In your mind, what are the book’s most significant take-aways for readers? How about for educators who might work with English-language learner populations without the level of ELL resources available at the International High School?
Education Week‘s Learning the Language blog just published a post about the fact that the population of foreign-born people living in the United States has reached an all-time high at 40 million. There are “new kids” in classroom across the country, not just in Brooklyn, and if we are failing to meet the needs of these students, we are compromising our own country’s future. The New Kids is not a book about politics or policy, but I hope that in reading these personal stories of young immigrants coming of age in America, more people will come to care about a population of students that has been underserved and, in some cases, ignored.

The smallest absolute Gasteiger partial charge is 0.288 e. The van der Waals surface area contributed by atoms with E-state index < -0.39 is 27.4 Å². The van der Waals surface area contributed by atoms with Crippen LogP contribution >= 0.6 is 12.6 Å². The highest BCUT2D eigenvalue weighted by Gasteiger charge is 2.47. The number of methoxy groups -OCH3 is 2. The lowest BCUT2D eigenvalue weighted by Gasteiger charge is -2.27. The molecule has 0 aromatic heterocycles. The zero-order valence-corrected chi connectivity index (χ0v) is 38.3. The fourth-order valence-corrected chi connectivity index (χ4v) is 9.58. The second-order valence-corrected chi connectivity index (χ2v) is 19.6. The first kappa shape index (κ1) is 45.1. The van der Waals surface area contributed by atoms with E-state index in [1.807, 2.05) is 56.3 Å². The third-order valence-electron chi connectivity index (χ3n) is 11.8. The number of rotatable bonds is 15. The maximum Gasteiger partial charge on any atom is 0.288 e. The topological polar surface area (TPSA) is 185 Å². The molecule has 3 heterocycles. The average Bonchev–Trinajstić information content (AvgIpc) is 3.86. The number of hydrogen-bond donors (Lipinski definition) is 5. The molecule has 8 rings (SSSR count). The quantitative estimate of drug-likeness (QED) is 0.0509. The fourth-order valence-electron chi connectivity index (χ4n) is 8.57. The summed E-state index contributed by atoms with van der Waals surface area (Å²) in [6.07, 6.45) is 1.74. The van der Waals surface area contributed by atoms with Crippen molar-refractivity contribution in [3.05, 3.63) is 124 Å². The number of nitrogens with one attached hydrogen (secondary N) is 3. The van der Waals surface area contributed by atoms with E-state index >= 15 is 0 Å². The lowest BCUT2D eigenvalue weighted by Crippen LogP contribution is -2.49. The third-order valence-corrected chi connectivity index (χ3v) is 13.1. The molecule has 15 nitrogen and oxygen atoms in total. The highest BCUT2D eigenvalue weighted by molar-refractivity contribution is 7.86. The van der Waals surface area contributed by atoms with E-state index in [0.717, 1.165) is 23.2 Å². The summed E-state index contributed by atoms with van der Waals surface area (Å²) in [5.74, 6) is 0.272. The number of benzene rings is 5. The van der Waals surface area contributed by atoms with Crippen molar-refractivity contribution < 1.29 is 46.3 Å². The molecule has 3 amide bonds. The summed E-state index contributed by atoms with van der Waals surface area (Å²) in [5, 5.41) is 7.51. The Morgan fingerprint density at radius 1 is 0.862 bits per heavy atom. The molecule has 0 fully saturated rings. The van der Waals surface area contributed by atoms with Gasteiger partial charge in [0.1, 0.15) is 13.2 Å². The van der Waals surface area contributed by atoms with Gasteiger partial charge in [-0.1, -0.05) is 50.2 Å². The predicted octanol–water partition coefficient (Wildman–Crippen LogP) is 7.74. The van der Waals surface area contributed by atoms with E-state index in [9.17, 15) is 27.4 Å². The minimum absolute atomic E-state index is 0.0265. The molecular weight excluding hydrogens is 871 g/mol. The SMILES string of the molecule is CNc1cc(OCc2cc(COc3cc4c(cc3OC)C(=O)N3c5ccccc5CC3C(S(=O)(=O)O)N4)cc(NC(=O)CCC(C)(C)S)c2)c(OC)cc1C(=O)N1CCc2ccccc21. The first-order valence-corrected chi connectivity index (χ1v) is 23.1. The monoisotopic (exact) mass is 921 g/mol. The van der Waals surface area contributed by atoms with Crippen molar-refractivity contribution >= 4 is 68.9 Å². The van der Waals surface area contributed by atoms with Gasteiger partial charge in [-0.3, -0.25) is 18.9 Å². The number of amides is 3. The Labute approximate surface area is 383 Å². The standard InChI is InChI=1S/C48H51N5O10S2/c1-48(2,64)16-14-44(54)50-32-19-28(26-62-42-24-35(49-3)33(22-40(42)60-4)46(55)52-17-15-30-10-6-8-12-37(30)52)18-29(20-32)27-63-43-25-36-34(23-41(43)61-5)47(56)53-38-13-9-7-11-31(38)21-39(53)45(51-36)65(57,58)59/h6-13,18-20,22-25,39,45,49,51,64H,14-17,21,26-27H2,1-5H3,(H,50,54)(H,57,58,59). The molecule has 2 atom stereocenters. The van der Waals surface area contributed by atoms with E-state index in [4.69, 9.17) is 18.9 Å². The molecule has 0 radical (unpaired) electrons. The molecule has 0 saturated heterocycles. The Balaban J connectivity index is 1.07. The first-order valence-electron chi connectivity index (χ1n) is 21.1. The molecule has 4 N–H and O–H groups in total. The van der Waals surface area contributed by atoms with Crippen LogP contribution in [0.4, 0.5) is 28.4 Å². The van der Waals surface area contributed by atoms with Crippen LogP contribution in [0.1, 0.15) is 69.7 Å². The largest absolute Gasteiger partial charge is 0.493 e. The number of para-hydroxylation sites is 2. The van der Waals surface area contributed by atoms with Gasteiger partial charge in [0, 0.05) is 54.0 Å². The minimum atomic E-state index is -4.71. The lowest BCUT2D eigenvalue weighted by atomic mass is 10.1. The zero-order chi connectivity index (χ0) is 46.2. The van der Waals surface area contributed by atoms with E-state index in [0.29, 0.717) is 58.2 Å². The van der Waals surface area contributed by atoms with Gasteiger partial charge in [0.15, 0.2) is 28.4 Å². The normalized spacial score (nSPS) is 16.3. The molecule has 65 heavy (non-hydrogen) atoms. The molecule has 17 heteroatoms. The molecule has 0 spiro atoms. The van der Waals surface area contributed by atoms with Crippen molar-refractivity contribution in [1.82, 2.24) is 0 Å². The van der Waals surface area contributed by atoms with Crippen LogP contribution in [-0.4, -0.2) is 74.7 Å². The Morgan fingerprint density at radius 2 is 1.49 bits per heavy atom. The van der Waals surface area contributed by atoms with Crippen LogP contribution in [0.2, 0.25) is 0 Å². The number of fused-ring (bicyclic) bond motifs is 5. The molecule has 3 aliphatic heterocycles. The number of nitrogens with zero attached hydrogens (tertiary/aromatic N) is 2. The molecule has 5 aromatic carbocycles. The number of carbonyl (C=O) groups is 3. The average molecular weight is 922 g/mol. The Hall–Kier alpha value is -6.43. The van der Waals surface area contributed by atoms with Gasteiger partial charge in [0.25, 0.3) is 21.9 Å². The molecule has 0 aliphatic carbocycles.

It’s true that the International High School has access to exceptional resources for helping English-language learners, but the most powerful resource of all is a teacher who cares. A few of the educators profiled in this book would go to the ends of the earth to help a student in need, finding a kid a job or a place to live. Others have made a difference in a student’s life simply by staying a couple extra hours after school to tutor or host a special-interest club. They all understand that as new immigrants these students need support in several different areas, not just academics. They also understand that cultural differences can play a huge part in how a student adapts to life in America and at school.
One of the most meaningful letters I’ve received came from an ESL teacher named Megan Andersen in Aurora, Colo. She wrote to say that her students, who usually struggle to read in English, loved The New Kids because they related to the challenges faced by the students in the book. She actually designed an entire curriculum around The New Kids.